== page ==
Architects, principal hope to give the mostly low-income, minority students an extra boost
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If the power of light can make students learn, the kids at Glendale Middle School may have a shot at becoming academic superstars.
The new $16 million building, which opens today, is designed to incorporate as much sunshine into the classrooms as possible. Rather than building a windowless tomb, the architects aimed to bathe the students in light.
Students in classrooms with a large amount of daylight scored as much as 18 percent higher on tests compared with students exposed to little light, according to a 1999 study of Colorado and Washington schools.
At a school with a majority of low-income, minority students, Principal Ernie Nix hopes to launch them toward higher education, perhaps at the University of Utah, the school staring back at them through broad, tall windows as they browse the library's shelves.
"My community deserves it - nothing but the best," he said of the school.
In rebuilding Salt Lake City schools, the district has made an effort to increase daylight and make the learning environment as positive as possible. At Glendale, that's accomplished through windows along the length of the classroom walls and light "shelves" outside windows that bounce daylight into the room and shade the classroom from direct sun. All the main classrooms are on the perimeter of the building to take advantage of light and views.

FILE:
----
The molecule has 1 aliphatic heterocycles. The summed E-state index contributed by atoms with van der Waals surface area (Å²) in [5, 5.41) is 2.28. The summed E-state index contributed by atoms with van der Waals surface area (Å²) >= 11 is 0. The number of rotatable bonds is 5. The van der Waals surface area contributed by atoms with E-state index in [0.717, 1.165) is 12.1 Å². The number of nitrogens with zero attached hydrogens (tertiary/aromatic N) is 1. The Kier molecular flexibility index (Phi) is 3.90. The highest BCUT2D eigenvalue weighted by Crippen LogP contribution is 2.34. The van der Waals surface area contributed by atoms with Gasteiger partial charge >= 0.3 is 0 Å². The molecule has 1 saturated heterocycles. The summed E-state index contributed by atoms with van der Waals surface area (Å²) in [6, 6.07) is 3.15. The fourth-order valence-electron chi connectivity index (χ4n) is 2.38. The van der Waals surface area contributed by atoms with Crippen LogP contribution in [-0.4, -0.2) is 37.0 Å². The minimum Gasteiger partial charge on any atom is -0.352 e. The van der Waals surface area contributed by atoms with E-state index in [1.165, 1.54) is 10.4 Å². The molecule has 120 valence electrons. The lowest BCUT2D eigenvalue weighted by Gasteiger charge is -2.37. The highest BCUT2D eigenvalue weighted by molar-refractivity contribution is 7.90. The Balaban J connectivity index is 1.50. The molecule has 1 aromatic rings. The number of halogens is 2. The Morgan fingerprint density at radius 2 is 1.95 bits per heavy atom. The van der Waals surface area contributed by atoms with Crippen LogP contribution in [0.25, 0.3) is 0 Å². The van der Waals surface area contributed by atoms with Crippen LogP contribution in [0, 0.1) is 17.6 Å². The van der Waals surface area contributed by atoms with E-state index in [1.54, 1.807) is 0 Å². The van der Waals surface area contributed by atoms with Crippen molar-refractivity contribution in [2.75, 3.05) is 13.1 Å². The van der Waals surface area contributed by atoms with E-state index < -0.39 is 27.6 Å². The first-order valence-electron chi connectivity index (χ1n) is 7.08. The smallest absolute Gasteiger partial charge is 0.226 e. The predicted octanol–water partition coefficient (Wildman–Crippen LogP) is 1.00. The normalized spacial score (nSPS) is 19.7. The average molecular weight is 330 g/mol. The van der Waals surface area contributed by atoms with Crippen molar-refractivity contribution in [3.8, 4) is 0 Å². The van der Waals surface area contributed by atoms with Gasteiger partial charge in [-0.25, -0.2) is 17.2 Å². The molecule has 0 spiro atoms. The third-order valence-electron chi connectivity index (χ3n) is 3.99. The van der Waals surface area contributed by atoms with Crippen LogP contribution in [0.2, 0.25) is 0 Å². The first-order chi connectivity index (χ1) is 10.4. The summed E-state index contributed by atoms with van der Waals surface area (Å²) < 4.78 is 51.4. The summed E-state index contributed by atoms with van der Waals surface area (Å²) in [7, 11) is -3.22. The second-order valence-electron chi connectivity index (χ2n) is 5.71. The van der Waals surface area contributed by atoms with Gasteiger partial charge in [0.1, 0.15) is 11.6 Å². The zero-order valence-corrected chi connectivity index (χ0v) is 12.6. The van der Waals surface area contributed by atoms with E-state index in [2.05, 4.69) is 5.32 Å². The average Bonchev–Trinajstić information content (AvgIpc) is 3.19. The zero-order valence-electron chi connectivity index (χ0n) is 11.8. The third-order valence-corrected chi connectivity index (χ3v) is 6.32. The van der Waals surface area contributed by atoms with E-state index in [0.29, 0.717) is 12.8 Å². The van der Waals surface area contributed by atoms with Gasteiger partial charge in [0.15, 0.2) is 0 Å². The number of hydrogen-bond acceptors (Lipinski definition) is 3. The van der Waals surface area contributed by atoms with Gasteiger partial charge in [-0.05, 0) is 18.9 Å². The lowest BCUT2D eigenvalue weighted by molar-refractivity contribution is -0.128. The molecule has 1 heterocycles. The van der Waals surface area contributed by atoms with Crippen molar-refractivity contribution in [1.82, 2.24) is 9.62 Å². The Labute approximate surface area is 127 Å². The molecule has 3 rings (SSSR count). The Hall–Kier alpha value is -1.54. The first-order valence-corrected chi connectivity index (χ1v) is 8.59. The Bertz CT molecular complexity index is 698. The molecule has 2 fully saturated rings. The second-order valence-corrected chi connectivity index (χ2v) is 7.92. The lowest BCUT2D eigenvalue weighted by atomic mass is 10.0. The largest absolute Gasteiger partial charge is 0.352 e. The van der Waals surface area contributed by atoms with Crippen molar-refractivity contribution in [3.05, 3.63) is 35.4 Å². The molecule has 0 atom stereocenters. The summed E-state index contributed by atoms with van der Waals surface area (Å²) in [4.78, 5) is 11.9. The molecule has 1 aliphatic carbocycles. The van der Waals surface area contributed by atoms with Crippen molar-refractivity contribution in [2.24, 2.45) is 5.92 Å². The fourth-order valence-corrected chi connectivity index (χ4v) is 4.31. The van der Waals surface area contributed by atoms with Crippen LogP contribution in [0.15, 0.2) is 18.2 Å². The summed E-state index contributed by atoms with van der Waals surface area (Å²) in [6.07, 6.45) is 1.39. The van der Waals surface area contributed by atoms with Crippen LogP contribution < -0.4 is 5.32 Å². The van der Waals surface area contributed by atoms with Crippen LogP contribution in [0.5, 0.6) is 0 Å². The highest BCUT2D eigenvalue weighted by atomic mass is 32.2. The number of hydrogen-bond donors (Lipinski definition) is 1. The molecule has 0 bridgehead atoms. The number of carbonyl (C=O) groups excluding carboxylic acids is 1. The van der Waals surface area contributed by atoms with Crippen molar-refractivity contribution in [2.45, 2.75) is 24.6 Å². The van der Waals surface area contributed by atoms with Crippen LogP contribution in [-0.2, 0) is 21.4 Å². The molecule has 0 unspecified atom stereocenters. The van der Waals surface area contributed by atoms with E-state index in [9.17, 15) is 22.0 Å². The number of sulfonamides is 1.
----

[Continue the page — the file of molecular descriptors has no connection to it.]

Along the hallways and the commons a ribbon of high windows cascades natural light into the school. It's a conscious move toward energy efficiency but an attempt to impact learning.
"You need the building for enclosure, but you don't want to stay enclosed," said Stephen Smith, the principal architect who designed the new school with GSBS Architects.
But it's not just the daylight that makes the building special. The weaving ribbons of color on the floor, which snake outside through the concrete, are a metaphor for the overwhelming diversity the students represent.
"We're a microcosm of the world," said Nix, whose students are about 90 percent nonwhite.
Students are painting hundreds of squares for a huge mural in the commons that will create a map of the world.
The neighborhood has taken notice of Glendale, stopping by all summer to peek inside. Even the teachers are struck by the results.
"The first time I saw it, I was gobsmacked," said Collette Cornwall, an eighth-grade science teacher. "It's just beautiful."
For two years, the school had left the neighborhood and occupied an older district building as the construction took place on the old school site. Now the school has finally come home.
"This school belongs to the Glendale neighborhood," Nix said.
* JULIA LYON can be contacted at firstname.lastname@example.org or 801-257-8748.